Australia’s Fiscal Framework: Revisiting Options for a Fiscal Anchor
Allan Dizioli, Philippe Karam, Dirk Muir, and Siegfried Steinlein
Public spending in education and student’s performance in Colombia
Laura Heras Recuero and Eduardo Olaberría
The Reallocation of District-Level Spending and Natural Disasters: Evidence from Indonesia
Emmanuel Skoufias, Eric Strobl and Thomas Tveit
The International Journal of Public Budget, through the publication of diverse articles written by different authors from various countries around the world, strictly with disclosure purposes, aims at contributing to the discussion of the best practices in the field of public administration.
The present edition of the International Journal of Public Budget includes a paper titled Australia’s Fiscal Framework: Revisiting Options for a Fiscal Anchor, written by Allan Dizioli, Philippe Karam, Dirk Muir, and Siegfried Steinlein. The article revisits options for fiscal anchors in Australia against the backdrop of a medium-term budget balance anchor that has led to larger than expected upward drift in the net debt to GDP ratio since the end of the mining investment boom. The IMF’s G20MOD model is used to compare the budget balance anchor with a long-term debt anchor. Using model simulations evaluated against objective macro stabilization-debt control criteria under three likely scenarios for the Australian economy, the latter is found to perform at least as well as the former. The paper also considers the operationalization of a long-term debt anchor utilizing a combination of fiscal rules which includes expenditure restrictions and a flexible time horizon for convergence, aiming at encouraging countercyclical fiscal policy and minimizing the cost in terms of real GDP foregone in the medium term under fiscal consolidation.
Also included is Laura Heras Recuero and Eduardo Olaberría’s paper titled Public spending in education and student’s performance in Colombia, which investigates if higher public spending in education and better teacher qualifications are related to student’s performance, using data from Saber 11, a national standardized test conducted by Instituto Colombiano para la Evaluación de la Educación. The estimation exploits differences in both policy variables across regions and employs interactions to study if more investment in public education and higher teacher qualifications can help increase average performance and reduce the impact that socioeconomic factors, such as family income, have on student performance. The analysis proposes a model where student performance in Mathematics and Language are dependent not only on the variables of interest of this paper, but also on economic, social and cultural status, sex and age of students, and school characteristics. The results show that students’ characteristics and their environment, school features and departmental differences in the policy variables explain roughly 20% of the variation in education performance in Colombia, a relatively high percentage when compared to those found by other studies focusing on OECD countries and based on PISA. After controlling for students’ and school characteristics, the results show that in Colombia, public spending per student and teacher qualifications are positively related to better learning outcomes. For the first one, the results suggest that if all regions reach the level of spending per student of Bogota – the region with the highest spending – average math scores can increase by 3.8 to 4.3 points (around 8%), depending on the regions, with the highest improvement for low income students.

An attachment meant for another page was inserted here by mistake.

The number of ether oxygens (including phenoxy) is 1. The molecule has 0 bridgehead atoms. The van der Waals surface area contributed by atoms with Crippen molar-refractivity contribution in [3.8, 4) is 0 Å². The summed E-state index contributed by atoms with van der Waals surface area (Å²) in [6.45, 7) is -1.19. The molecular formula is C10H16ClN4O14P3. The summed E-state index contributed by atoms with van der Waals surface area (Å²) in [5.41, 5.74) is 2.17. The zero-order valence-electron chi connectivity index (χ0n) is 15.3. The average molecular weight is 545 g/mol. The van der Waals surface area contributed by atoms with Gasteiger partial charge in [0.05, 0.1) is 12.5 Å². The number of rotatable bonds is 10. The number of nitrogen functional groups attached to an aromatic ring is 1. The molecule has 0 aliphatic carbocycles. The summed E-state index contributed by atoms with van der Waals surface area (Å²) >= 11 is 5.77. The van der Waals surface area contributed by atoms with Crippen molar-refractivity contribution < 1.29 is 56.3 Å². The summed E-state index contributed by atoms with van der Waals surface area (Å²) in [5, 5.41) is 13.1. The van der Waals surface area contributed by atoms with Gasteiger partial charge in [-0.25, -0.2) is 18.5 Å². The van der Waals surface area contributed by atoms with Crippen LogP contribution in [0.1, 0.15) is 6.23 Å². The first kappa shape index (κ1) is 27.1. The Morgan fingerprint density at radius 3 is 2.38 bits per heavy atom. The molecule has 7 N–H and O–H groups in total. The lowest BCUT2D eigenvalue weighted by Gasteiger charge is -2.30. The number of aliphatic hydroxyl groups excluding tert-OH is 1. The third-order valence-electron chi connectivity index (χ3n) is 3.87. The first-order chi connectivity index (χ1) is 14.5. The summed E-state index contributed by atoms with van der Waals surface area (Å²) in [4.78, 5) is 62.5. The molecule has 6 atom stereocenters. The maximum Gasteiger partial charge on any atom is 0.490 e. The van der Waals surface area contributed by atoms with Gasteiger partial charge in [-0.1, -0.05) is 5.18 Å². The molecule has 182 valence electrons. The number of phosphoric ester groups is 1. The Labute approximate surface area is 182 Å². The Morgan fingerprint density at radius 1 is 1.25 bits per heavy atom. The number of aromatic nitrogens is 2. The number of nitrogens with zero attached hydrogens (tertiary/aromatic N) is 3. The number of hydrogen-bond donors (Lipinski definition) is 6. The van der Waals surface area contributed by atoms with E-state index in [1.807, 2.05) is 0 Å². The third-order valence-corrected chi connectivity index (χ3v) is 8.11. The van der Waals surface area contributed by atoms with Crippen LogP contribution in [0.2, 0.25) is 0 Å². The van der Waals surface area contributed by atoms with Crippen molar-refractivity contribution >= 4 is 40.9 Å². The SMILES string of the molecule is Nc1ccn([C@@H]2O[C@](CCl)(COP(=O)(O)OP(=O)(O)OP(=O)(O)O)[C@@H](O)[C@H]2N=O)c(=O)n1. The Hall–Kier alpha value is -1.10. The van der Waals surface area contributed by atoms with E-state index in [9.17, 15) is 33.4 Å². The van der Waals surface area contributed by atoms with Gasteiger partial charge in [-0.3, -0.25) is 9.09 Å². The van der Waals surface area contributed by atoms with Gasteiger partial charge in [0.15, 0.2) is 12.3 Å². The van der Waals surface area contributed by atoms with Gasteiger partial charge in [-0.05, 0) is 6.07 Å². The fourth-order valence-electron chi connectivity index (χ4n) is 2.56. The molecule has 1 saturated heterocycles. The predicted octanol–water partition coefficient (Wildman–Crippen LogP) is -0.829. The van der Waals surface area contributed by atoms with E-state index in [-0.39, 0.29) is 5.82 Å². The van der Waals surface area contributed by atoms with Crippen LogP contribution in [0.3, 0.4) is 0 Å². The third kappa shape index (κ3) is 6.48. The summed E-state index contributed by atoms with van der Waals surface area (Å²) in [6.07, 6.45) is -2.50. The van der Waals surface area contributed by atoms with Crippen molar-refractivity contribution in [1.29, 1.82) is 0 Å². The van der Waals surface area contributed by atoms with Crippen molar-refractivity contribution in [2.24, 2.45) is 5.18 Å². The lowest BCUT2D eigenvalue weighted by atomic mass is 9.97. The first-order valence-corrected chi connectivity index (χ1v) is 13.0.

Finally, the paper entitled The Reallocation of District-Level Spending and Natural Disasters: Evidence from Indonesia, written by Emmanuel Skoufias, Eric Strobl and Thomas Tveit, summarizes the findings of the recent Inter-American Development Bank book Two to Tango: Public-Private Collaboration Productive Development Policies, based on case studies of 25 productive development policies (PDPs) in five countries and discusses an additional example from Peru. One finding that emerges from those studies is that governments could not make policy in isolation and needed private sector involvement at every phase of the policy process. It is also found that the private sector generally collaborated in the design and implementation of PDPs without attempting to manipulate or capture them. In contrast to previous views of PDPs as static and best undertaken in isolation by governments, successful PDPs involve a dynamic and interactive process with ample and continuous private sector participation.
Thus, the Public Budget International Association makes a valuable contribution to the discussion of modern aspects of public finances and budgeting.